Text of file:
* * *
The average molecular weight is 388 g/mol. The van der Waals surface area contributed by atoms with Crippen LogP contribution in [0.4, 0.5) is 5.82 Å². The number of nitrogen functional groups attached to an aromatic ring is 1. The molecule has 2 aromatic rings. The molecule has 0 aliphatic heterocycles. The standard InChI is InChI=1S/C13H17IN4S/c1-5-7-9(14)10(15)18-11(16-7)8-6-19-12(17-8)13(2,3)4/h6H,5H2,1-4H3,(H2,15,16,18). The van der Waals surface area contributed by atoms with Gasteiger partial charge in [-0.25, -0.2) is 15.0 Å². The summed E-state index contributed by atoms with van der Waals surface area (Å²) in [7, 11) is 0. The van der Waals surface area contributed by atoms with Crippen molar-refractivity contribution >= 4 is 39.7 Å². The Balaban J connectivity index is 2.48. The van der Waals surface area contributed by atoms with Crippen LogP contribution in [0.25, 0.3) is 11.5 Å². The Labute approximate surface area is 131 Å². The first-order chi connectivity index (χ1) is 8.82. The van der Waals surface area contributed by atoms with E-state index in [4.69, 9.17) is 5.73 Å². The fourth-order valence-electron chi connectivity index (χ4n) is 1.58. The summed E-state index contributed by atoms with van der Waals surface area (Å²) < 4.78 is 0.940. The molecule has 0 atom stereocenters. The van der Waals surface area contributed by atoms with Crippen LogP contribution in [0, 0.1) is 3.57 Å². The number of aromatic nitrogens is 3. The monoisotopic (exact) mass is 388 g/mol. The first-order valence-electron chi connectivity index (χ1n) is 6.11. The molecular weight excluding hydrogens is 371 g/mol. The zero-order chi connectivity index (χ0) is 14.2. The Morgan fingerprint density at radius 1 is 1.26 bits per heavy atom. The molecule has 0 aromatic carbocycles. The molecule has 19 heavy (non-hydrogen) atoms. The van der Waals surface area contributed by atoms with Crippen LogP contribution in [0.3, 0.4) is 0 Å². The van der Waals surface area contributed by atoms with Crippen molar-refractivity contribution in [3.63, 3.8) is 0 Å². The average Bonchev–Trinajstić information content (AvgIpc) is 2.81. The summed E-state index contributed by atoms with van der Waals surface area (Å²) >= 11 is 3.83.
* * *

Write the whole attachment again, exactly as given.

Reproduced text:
The average molecular weight is 388 g/mol. The van der Waals surface area contributed by atoms with Crippen LogP contribution in [0.4, 0.5) is 5.82 Å². The number of nitrogen functional groups attached to an aromatic ring is 1. The molecule has 2 aromatic rings. The molecule has 0 aliphatic heterocycles. The standard InChI is InChI=1S/C13H17IN4S/c1-5-7-9(14)10(15)18-11(16-7)8-6-19-12(17-8)13(2,3)4/h6H,5H2,1-4H3,(H2,15,16,18). The van der Waals surface area contributed by atoms with Gasteiger partial charge in [-0.25, -0.2) is 15.0 Å². The summed E-state index contributed by atoms with van der Waals surface area (Å²) in [7, 11) is 0. The van der Waals surface area contributed by atoms with Crippen molar-refractivity contribution >= 4 is 39.7 Å². The Balaban J connectivity index is 2.48. The van der Waals surface area contributed by atoms with Crippen LogP contribution in [0.25, 0.3) is 11.5 Å². The Labute approximate surface area is 131 Å². The first-order chi connectivity index (χ1) is 8.82. The van der Waals surface area contributed by atoms with E-state index in [4.69, 9.17) is 5.73 Å². The fourth-order valence-electron chi connectivity index (χ4n) is 1.58. The summed E-state index contributed by atoms with van der Waals surface area (Å²) < 4.78 is 0.940. The molecule has 0 atom stereocenters. The van der Waals surface area contributed by atoms with Crippen LogP contribution in [0, 0.1) is 3.57 Å². The number of aromatic nitrogens is 3. The monoisotopic (exact) mass is 388 g/mol. The first-order valence-electron chi connectivity index (χ1n) is 6.11. The molecular weight excluding hydrogens is 371 g/mol. The zero-order chi connectivity index (χ0) is 14.2. The Morgan fingerprint density at radius 1 is 1.26 bits per heavy atom. The molecule has 0 aromatic carbocycles. The molecule has 19 heavy (non-hydrogen) atoms. The van der Waals surface area contributed by atoms with Crippen LogP contribution in [0.3, 0.4) is 0 Å². The van der Waals surface area contributed by atoms with Crippen molar-refractivity contribution in [3.63, 3.8) is 0 Å². The average Bonchev–Trinajstić information content (AvgIpc) is 2.81. The summed E-state index contributed by atoms with van der Waals surface area (Å²) >= 11 is 3.83.